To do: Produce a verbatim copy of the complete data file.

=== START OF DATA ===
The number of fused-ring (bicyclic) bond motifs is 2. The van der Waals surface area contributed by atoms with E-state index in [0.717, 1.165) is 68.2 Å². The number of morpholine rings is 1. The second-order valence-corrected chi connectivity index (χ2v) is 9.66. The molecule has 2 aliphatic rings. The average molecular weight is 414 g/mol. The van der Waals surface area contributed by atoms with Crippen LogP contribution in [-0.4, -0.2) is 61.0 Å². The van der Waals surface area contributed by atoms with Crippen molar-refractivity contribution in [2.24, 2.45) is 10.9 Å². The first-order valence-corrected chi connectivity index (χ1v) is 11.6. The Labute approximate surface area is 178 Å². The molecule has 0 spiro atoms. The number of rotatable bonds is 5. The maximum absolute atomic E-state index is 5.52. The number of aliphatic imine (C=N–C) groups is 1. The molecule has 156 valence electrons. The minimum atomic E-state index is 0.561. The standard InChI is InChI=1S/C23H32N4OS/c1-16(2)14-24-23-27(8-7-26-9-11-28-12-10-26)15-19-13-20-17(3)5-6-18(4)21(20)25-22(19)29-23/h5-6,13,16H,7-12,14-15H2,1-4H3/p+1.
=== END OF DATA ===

The number of fused-ring (bicyclic) bond motifs is 2. The van der Waals surface area contributed by atoms with E-state index in [0.717, 1.165) is 68.2 Å². The number of morpholine rings is 1. The second-order valence-corrected chi connectivity index (χ2v) is 9.66. The molecule has 2 aliphatic rings. The average molecular weight is 414 g/mol. The van der Waals surface area contributed by atoms with Crippen LogP contribution in [-0.4, -0.2) is 61.0 Å². The van der Waals surface area contributed by atoms with Crippen molar-refractivity contribution in [2.24, 2.45) is 10.9 Å². The first-order valence-corrected chi connectivity index (χ1v) is 11.6. The Labute approximate surface area is 178 Å². The molecule has 0 spiro atoms. The number of rotatable bonds is 5. The maximum absolute atomic E-state index is 5.52. The number of aliphatic imine (C=N–C) groups is 1. The molecule has 156 valence electrons. The minimum atomic E-state index is 0.561. The standard InChI is InChI=1S/C23H32N4OS/c1-16(2)14-24-23-27(8-7-26-9-11-28-12-10-26)15-19-13-20-17(3)5-6-18(4)21(20)25-22(19)29-23/h5-6,13,16H,7-12,14-15H2,1-4H3/p+1.